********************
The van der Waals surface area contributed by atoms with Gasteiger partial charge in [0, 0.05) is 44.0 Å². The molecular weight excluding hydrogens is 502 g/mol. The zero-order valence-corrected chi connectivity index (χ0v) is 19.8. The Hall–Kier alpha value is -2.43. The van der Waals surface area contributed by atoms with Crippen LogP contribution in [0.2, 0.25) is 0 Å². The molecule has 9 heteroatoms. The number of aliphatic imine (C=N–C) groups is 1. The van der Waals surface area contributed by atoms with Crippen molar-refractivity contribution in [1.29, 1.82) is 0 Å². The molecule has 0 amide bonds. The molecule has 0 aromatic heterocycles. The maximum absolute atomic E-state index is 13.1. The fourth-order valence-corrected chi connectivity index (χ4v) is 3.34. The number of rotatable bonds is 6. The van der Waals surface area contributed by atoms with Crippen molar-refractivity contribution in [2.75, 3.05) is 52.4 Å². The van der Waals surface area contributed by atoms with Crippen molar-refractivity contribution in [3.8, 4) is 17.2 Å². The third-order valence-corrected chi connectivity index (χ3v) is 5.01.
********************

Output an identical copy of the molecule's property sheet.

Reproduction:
The van der Waals surface area contributed by atoms with Gasteiger partial charge in [0, 0.05) is 44.0 Å². The molecular weight excluding hydrogens is 502 g/mol. The zero-order valence-corrected chi connectivity index (χ0v) is 19.8. The Hall–Kier alpha value is -2.43. The van der Waals surface area contributed by atoms with Crippen LogP contribution in [0.2, 0.25) is 0 Å². The molecule has 9 heteroatoms. The number of aliphatic imine (C=N–C) groups is 1. The van der Waals surface area contributed by atoms with Crippen molar-refractivity contribution in [1.29, 1.82) is 0 Å². The molecule has 0 amide bonds. The molecule has 0 aromatic heterocycles. The maximum absolute atomic E-state index is 13.1. The fourth-order valence-corrected chi connectivity index (χ4v) is 3.34. The number of rotatable bonds is 6. The van der Waals surface area contributed by atoms with Crippen molar-refractivity contribution in [2.75, 3.05) is 52.4 Å². The van der Waals surface area contributed by atoms with Crippen molar-refractivity contribution in [3.8, 4) is 17.2 Å². The third-order valence-corrected chi connectivity index (χ3v) is 5.01.